The Scents and Sensibility of Parliament Street

By Doug O’Neill | @DougONeill


I like to think that I’ve developed a good nose for great neighbourhoods. What lures me to the stretch of Parliament Street between Gerrard and Wellesley in the heart of Toronto’s Cabbagetown is a heady mix of smells: the nostril-tickling aroma of freshly-ground espresso beans at the hipster hangout Jet Fuel Coffee (519 Parliament St.); the ever-so-sharp blue-cheese burger at The Flying Beaver Pubaret (488 Parliament St.); the slightly fruity nose of my fave Friday-night brew, Granville Island English Pale Ale, served at Stout Irish Pub (221 Carlton St, just off Parliament); and the pungent Filipino spice cloud that assails me whenever I enter Wow Philippines Eat Bulaga (584 Parliament St.).

Then there’s the sickly-sweet scent of sticky toffee pudding that comes with the Sunday roast beef dinner special at the longtime gastro-pub House on Parliament (454 Parliament St.). And, yes, you’ll likely get a whiff of sheep (or cow) manure from Riverdale Farm (where Carlton ends just east of Parliament). The novelty of a functioning farm next to four-story Architectural Digest-worthy homes still makes me giggly all over.

Cabbagetown is a mix of everything: bike couriers rub shoulders with Victorian homeowners; mom-and-pop Filipino shops share the block with purveyors of organic goods; there’s topnotch sushi or over-the-counter shawarmas; and skate-boarders share curb space with Saabs.

For grub, pull up a stool at Gourmet Burger (482 Parliament St.) and order the Aussie Burger. (Don’t ask, just do it.) Or spend a little more and check out the (relative) newcomer, Kibo Sushi House (533 Parliament St.). If owner Bo Kyun Seo is lucky that day and gets in a fresh order of oysters, you’ve hit pay dirt.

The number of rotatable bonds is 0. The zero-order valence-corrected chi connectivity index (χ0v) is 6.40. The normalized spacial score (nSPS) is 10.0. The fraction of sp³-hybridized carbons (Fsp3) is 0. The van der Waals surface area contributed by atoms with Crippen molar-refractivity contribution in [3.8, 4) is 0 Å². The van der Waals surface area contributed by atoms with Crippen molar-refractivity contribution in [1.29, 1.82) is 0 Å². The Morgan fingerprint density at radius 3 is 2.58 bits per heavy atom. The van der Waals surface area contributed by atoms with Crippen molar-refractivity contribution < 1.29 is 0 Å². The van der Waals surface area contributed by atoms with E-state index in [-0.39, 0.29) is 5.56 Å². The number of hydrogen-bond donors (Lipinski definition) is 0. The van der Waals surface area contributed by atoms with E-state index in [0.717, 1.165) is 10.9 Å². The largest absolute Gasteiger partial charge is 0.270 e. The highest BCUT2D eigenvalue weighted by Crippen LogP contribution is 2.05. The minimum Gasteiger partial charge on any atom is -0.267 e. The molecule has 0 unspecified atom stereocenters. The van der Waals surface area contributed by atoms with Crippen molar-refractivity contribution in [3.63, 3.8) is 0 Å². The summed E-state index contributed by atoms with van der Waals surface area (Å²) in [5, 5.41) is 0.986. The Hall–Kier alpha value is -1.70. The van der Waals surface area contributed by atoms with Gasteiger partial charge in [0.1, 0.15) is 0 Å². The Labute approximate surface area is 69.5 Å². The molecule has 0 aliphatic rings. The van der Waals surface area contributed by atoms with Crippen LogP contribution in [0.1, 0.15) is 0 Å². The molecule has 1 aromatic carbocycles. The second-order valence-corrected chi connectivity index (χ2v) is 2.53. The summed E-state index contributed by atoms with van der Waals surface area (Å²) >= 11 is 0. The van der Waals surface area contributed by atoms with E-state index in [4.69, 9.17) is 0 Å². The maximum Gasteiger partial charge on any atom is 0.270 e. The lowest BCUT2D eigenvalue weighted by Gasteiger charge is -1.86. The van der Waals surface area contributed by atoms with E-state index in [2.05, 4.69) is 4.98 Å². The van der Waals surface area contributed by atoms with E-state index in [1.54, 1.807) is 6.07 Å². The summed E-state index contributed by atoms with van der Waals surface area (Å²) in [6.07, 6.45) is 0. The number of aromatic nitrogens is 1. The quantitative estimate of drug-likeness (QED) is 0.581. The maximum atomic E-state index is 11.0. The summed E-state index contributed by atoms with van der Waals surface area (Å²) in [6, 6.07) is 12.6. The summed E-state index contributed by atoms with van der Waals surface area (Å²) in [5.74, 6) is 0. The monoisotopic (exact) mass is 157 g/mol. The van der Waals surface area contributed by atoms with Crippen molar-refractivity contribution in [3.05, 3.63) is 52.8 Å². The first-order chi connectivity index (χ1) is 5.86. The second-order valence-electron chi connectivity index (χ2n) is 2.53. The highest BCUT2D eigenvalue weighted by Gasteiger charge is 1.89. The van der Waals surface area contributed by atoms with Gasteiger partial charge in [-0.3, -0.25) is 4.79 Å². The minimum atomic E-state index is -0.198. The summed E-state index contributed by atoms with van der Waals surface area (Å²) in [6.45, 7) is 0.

Entertainment options runs from really good jazz and R&B (Winchester Kitchen and Bar: 51A Winchester, east of Parliament) to raucous and rude (The Flying Beaver Pubaret).

The Flying Beaver is the neighbourhood’s main LGBT hangout, though it definitely draws an uber friendly mixed crowd. The Beav’s management say they aim to answer “the call of all the wild beavers who are looking for a place to hang out, catch a show, have some yummy chow and maybe even do the beaver paddle on the bar.” Hints of naughtiness aside, you only pay $10, maybe $20, for great entertainment (all proceeds go to the performers!). Expect the likes of stand-up-comic-cum-torch-song singer Lea Delaria, funny guy Gavin Crawford, sassy Carla Collins, and plenty of local musicians and artists such as Micah Barnes and others.

One last suggestion: since you’re probably going to travel along Carlton Street, by the 506 Streetcar or by foot, deke into Vincent Gannam’s Brazilian café, Cafuné (194 Carlton St.) You and your mate peckish? Order the Brazil meets France Sharing Platter for two. For $10.95 you get a smattering of yummy European bits to accompany your café or vino. And their dishes? Yes, they smell divine!

Doug O’Neill is the Executive Editor and Travel Blogger for Canadian Living magazine. On the side, Doug writes about his city of Toronto for a variety of publications and web sites which enables him to spend his free time sussing out the best spots through this city. Doug’s advice for newcomers or folks passing through Toronto is the same credo he uses when he travels the world: “Pick a neighbourhood, hop public transit, and just wonder. Mimic the locals. Follow your nose. And don’t forget urban green spaces. Toronto has some of the best. Meander a ravine, meander a mall. It’s all good.” Doug is a member of the Travel Media Association of Canada and a member of the Canadian Chapter of the Society of American Travel Writers.

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